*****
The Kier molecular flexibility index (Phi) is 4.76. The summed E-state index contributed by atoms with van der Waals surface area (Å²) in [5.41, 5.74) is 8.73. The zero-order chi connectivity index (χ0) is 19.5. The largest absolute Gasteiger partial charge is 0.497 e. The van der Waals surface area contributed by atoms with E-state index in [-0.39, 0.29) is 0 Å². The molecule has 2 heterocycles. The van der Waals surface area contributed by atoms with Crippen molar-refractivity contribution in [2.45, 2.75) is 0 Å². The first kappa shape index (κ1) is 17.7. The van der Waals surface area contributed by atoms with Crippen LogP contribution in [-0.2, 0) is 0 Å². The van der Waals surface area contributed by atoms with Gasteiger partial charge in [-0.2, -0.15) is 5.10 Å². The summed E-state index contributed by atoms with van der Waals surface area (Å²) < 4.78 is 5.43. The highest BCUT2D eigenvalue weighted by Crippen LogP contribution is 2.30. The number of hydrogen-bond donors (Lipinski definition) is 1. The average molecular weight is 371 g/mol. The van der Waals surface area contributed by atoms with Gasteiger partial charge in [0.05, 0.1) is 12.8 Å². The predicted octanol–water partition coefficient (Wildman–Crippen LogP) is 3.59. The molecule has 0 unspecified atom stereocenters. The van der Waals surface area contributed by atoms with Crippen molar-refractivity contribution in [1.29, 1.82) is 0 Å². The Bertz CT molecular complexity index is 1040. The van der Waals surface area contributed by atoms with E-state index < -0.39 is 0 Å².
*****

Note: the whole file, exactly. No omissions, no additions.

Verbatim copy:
The Kier molecular flexibility index (Phi) is 4.76. The summed E-state index contributed by atoms with van der Waals surface area (Å²) in [5.41, 5.74) is 8.73. The zero-order chi connectivity index (χ0) is 19.5. The largest absolute Gasteiger partial charge is 0.497 e. The van der Waals surface area contributed by atoms with E-state index in [-0.39, 0.29) is 0 Å². The molecule has 2 heterocycles. The van der Waals surface area contributed by atoms with Crippen molar-refractivity contribution in [2.45, 2.75) is 0 Å². The first kappa shape index (κ1) is 17.7. The van der Waals surface area contributed by atoms with Crippen LogP contribution in [-0.2, 0) is 0 Å². The van der Waals surface area contributed by atoms with Gasteiger partial charge in [-0.2, -0.15) is 5.10 Å². The summed E-state index contributed by atoms with van der Waals surface area (Å²) < 4.78 is 5.43. The highest BCUT2D eigenvalue weighted by Crippen LogP contribution is 2.30. The number of hydrogen-bond donors (Lipinski definition) is 1. The average molecular weight is 371 g/mol. The van der Waals surface area contributed by atoms with Gasteiger partial charge in [0.05, 0.1) is 12.8 Å². The predicted octanol–water partition coefficient (Wildman–Crippen LogP) is 3.59. The molecule has 0 unspecified atom stereocenters. The van der Waals surface area contributed by atoms with Crippen molar-refractivity contribution in [1.29, 1.82) is 0 Å². The Bertz CT molecular complexity index is 1040. The van der Waals surface area contributed by atoms with E-state index < -0.39 is 0 Å².